Yes and No on Marijuana
Evers is right: No to full legalization but yes to medical cannabis, decriminalizing possession of small amounts.
In his budget address Evers said: “our budget will decriminalize marijuana possession for 25 grams or less.” He has also called for an “expungement (erasing) procedure for individuals who have completed their sentence or probation for possession …”. This approach has been endorsed by the American Medical Association (AMA) which has called for “public health based strategies” rather than fixating on incarceration. In March, the Medical Societies of Connecticut, Delaware, New Jersey and New York agreed, while opposing legalization.
Reforming the criminal justice system on “marijuana-related crimes” (6 percent of state inmates) will reduce prison populations and racial disparities (Milwaukee Journal Sentinel). However, GOP legislative leaders have signaled scorched-earth opposition. They should instead listen to former Wisconsin GOP Governor Tommy Thompson: “We lock up too many people for too long. It’s about time we change the dynamics. I apologize for that.” An honest conservative.
There is very little evidence-based research on medical marijuana. “Because the federal government considers marijuana a Schedule I drug, research on marijuana or its active ingredients is highly restricted and even discouraged in some cases. … Without clear answers (on the efficacy of medical marijuana) hospitals, doctors and patients are left to their own devices, which can result in poor treatment and needless suffering” (Kaiser Health News). The AMA, Wisconsin Medical Society and National Academy of Medicine support research (which should examine marijuana commonly used).
All of the above leads to the elephant in the room – full legalization of marijuana, of which Evers wisely steers clear. Recent articles from the Annals of Internal Medicine, Journal of the American Medical Association and Lancet Psychiatry highlight physiological and psychiatric dangers of using marijuana. Doctor Gail D’Onofrio, Professor and Chair of Emergency Medicine, Yale University School of Medicine, summarized some of the findings: “The harmful effects of marijuana, including impairment of judgment, driving ability and precipitating psychosis in adolescents far exceed its benefits. States should not balance their budgets (taxing marijuana) by jeopardizing the health of the public.”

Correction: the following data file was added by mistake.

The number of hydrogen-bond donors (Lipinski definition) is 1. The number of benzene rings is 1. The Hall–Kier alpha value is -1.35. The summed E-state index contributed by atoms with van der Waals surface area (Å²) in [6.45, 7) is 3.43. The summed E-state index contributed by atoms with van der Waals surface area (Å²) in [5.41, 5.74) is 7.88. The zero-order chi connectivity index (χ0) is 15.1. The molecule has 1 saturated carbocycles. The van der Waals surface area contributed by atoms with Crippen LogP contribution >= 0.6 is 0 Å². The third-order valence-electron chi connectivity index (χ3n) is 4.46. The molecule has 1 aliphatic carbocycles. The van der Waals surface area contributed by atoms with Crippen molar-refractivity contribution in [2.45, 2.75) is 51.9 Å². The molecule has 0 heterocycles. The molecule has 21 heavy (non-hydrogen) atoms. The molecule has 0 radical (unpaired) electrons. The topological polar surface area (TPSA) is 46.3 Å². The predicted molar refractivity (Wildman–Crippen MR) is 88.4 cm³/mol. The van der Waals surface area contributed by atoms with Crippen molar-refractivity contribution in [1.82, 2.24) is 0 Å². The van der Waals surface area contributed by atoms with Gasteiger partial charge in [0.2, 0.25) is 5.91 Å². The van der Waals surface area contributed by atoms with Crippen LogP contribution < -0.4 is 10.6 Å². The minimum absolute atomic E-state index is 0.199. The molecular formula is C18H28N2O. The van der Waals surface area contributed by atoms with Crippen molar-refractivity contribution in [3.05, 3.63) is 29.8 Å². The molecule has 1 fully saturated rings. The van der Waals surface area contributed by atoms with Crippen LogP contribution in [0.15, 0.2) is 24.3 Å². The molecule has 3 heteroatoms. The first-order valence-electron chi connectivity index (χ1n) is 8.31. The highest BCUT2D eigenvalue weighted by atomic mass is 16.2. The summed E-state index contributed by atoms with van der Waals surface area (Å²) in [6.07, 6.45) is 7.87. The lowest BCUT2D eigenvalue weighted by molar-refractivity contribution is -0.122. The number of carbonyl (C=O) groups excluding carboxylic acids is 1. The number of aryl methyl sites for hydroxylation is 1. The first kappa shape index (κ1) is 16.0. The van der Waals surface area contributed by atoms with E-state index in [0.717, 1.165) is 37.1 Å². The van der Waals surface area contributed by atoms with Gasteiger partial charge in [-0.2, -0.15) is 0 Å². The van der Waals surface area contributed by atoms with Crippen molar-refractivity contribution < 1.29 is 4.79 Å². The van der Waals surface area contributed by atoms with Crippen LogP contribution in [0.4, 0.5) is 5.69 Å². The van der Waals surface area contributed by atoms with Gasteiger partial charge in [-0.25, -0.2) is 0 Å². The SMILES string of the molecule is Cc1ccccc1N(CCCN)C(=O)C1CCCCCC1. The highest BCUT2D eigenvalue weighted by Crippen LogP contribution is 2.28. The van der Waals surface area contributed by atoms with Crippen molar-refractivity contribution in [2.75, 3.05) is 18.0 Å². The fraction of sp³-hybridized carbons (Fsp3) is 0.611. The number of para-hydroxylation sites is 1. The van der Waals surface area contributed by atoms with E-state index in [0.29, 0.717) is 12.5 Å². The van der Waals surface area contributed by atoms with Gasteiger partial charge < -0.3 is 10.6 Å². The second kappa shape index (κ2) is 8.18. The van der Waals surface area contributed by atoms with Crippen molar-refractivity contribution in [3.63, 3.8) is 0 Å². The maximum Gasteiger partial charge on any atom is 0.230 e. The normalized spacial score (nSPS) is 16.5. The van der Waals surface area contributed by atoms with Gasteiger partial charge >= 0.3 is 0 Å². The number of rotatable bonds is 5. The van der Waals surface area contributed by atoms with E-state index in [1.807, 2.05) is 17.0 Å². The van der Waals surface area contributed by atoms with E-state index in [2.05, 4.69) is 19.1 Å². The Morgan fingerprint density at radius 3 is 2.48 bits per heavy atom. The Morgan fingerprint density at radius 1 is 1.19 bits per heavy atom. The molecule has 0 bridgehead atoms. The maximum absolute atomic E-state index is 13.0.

Yes on criminal justice reforms and medical marijuana, no on full legalization.
This column was originally published by Wispolitics.com
- Should Milwaukee Eliminate Fine for Small Amounts of Marijuana? - Jeramey Jannene - Jun 25th, 2021
- Can We Talk About Marijuana? Democrats Ask - Melanie Conklin - Jun 7th, 2021
- 9 Takeaways on Local Marijuana Laws - Edgar Mendez - Jun 2nd, 2021
- High Time to Support Cannabis Legalization - State Sen. Melissa Agard - May 5th, 2021
- Op Ed: Senate Leader Blocks Marijuana Reform - Iuscely Flores - Apr 27th, 2021
- Cannabis Backers Switch Focus to Local Laws - Isiah Holmes - Apr 26th, 2021
- It’s Time for Legal Cannabis in Wisconsin - A Better Wisconsin Together - Apr 20th, 2021
- Evers, Advocates Discuss Justice System Reform, Legalizing Pot - Graham Kilmer - Apr 17th, 2021
- GOP State Senate Leader Dismisses Marijuana Legalization - Laurel White - Apr 16th, 2021
- Thousands of Wisconsinites Sign Petition in Support of Cannabis Legalization - State Sen. Melissa Agard - Mar 29th, 2021
Read more about Legalizing of Marijuana here